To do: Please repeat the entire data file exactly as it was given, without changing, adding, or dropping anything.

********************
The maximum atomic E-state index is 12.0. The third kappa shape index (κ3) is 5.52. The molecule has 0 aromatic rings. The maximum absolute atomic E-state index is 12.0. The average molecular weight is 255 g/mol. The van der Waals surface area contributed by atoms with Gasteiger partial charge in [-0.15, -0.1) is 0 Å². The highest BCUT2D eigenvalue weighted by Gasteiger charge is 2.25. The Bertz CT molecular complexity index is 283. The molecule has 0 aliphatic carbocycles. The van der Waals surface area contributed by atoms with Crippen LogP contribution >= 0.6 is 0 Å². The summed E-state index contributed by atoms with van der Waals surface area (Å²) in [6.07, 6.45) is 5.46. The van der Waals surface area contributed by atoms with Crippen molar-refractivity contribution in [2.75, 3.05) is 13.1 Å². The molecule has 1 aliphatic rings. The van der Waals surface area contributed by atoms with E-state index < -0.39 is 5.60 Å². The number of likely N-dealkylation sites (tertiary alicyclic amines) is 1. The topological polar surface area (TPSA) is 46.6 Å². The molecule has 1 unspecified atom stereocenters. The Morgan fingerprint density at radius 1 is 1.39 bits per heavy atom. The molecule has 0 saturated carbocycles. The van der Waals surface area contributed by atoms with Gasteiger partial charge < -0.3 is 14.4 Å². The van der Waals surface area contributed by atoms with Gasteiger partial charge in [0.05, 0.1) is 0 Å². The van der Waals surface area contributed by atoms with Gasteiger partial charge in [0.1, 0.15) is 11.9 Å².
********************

The maximum atomic E-state index is 12.0. The third kappa shape index (κ3) is 5.52. The molecule has 0 aromatic rings. The maximum absolute atomic E-state index is 12.0. The average molecular weight is 255 g/mol. The van der Waals surface area contributed by atoms with Gasteiger partial charge in [-0.15, -0.1) is 0 Å². The highest BCUT2D eigenvalue weighted by Gasteiger charge is 2.25. The Bertz CT molecular complexity index is 283. The molecule has 0 aliphatic carbocycles. The van der Waals surface area contributed by atoms with Crippen LogP contribution >= 0.6 is 0 Å². The summed E-state index contributed by atoms with van der Waals surface area (Å²) in [6.07, 6.45) is 5.46. The van der Waals surface area contributed by atoms with Crippen molar-refractivity contribution in [2.75, 3.05) is 13.1 Å². The molecule has 1 aliphatic rings. The van der Waals surface area contributed by atoms with E-state index < -0.39 is 5.60 Å². The number of likely N-dealkylation sites (tertiary alicyclic amines) is 1. The topological polar surface area (TPSA) is 46.6 Å². The molecule has 1 unspecified atom stereocenters. The Morgan fingerprint density at radius 1 is 1.39 bits per heavy atom. The molecule has 0 saturated carbocycles. The van der Waals surface area contributed by atoms with Gasteiger partial charge < -0.3 is 14.4 Å². The van der Waals surface area contributed by atoms with Gasteiger partial charge in [0.05, 0.1) is 0 Å². The van der Waals surface area contributed by atoms with Gasteiger partial charge in [0.1, 0.15) is 11.9 Å².